There are numerous habitats around rivers that rely on certain levels of flow to be present for survival. Riparian areas (river banks) along the river run the risk of drying up and dying off if flow isn’t adequate. While seasonal fluctuations in water levels are normal, the uncharacteristically low flows this past fall and winter, combined with expected lower water levels in the coming year may mean that these sensitive habitats are isolated for extended periods of time — not receiving the water and nutrients required for their survival.

A shallow pool of water is seen in a dry river bed.
A salmon pool is dried up during a low flow event on the LaHave River in Pinehurst, N.S. in September, 2016. THE CANADIAN PRESS/Andrew Vaughan

The impacts aren’t restricted to organisms living directly in and around rivers in the region either. Low water flows affect the entire food web from aquatic insects to apex predators and with fewer prey available, larger fish populations may decline. These impacts also will only grow downstream as cumulative pressures on the river increase.

While rivers have seasonal flow patterns, low water flow isn’t just a seasonal issue. Climate change projections have been predicting more frequent and severe droughts, which will only exacerbate this issue.

Preventing drought?

2024 is likely the first of a series of years where we will see reduced snowpack, altered precipitation timing (and amounts) and increased water use pressures all combining to reduce river flows.

We have seen an initial reaction by the provincial government in Alberta; however, there has been a noticeable lack of acknowledgement from many governments and regulatory bodies across the country. This is a national issue and will be an ongoing issue as a result of climate change.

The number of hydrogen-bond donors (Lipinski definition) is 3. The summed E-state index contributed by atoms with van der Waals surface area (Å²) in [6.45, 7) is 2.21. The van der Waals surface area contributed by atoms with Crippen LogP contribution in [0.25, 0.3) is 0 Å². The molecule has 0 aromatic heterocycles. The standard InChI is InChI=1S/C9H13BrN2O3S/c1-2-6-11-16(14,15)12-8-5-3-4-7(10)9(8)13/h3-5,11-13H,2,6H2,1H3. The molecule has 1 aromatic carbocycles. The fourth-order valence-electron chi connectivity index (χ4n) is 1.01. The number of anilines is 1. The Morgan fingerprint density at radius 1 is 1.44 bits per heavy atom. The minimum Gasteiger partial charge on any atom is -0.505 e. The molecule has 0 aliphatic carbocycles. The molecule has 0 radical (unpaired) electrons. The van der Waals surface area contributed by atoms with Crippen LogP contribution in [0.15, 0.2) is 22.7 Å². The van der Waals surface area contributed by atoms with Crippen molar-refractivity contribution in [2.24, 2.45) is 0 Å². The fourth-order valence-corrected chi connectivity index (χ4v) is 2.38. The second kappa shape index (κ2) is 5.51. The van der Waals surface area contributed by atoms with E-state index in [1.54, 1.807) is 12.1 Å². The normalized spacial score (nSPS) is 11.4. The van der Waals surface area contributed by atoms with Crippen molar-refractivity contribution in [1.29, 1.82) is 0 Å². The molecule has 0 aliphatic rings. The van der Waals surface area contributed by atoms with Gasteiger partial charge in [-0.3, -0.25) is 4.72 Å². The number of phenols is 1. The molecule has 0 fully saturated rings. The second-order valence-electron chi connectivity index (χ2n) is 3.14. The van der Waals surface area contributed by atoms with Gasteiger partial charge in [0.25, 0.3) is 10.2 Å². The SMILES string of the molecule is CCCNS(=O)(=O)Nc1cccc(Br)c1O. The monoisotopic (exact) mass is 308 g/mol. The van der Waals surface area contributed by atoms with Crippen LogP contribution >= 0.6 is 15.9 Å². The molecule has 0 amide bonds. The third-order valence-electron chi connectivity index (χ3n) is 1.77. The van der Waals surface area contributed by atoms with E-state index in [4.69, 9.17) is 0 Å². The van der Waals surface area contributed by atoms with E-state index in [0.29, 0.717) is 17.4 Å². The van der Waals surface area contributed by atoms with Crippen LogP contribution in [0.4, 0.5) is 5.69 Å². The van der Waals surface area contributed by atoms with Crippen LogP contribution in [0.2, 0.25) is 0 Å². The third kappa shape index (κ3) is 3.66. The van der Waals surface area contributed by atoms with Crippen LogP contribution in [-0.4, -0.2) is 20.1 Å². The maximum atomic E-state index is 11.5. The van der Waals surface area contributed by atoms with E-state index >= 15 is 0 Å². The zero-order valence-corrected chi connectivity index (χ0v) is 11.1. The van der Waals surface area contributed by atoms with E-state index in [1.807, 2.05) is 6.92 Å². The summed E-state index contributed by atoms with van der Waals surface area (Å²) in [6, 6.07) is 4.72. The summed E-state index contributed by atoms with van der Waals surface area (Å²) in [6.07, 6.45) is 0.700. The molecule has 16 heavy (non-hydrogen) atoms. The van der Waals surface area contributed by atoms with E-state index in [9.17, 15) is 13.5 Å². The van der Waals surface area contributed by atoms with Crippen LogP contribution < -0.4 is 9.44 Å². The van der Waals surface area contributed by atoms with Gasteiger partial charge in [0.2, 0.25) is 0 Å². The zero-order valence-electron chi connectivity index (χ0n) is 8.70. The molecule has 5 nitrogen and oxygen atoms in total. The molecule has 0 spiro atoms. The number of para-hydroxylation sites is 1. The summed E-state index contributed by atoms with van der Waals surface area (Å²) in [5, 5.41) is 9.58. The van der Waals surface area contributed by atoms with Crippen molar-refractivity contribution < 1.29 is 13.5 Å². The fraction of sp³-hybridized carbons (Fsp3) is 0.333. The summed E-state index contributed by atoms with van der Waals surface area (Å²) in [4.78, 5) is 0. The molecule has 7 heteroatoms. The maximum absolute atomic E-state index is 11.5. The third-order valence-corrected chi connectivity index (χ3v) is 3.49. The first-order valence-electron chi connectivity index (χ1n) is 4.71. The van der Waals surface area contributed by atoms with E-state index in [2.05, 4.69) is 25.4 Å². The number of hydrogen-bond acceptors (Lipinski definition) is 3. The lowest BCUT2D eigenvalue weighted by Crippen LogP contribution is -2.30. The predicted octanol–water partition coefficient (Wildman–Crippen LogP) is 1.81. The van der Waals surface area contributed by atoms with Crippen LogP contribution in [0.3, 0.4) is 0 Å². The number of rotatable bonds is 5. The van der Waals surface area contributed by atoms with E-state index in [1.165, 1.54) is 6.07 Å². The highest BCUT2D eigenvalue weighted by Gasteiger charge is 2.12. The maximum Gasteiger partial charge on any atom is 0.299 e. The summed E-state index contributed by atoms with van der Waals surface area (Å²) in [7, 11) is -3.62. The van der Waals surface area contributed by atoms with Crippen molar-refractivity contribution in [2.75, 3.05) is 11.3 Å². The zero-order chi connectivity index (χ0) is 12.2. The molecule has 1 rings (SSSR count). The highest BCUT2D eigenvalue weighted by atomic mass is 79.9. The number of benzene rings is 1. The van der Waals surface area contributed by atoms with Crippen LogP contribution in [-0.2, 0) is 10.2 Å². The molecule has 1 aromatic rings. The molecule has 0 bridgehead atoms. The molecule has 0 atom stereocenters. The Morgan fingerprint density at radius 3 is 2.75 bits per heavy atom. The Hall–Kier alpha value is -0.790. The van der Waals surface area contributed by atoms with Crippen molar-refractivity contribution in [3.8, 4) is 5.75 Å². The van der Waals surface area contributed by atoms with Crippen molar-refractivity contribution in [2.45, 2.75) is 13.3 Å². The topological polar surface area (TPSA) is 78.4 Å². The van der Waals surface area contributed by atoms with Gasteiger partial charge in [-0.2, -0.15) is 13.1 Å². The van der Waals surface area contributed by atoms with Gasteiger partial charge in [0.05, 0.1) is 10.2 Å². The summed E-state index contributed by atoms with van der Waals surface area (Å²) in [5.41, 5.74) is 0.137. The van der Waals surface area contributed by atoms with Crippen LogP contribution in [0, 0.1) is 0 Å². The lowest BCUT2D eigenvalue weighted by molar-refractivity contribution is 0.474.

The tension between different water users has been predicted for over a decade. Policy options to date have been limited and have lacked the inclusion of ecosystem-related considerations. There also has been discussion around increasing the allowance of water which can be moved between basins. However, such systems could have major implications on aquatic ecosystem health if utilized widely and must be done with great care.


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As we move through what will be an unprecedented low water year, it will be critical that policymakers, regulators and all Canadians understand the far-reaching impacts.

Our existing approaches aren’t working. We must look beyond our current systems. This includes utilizing the knowledge of water quality experts as well as Indigenous Peoples who have relied on the river for centuries.

The management issue presenting itself is extremely complex and will require equally complex responses with input from all concerned parties. But the costs of failure will be far greater than the costs of action.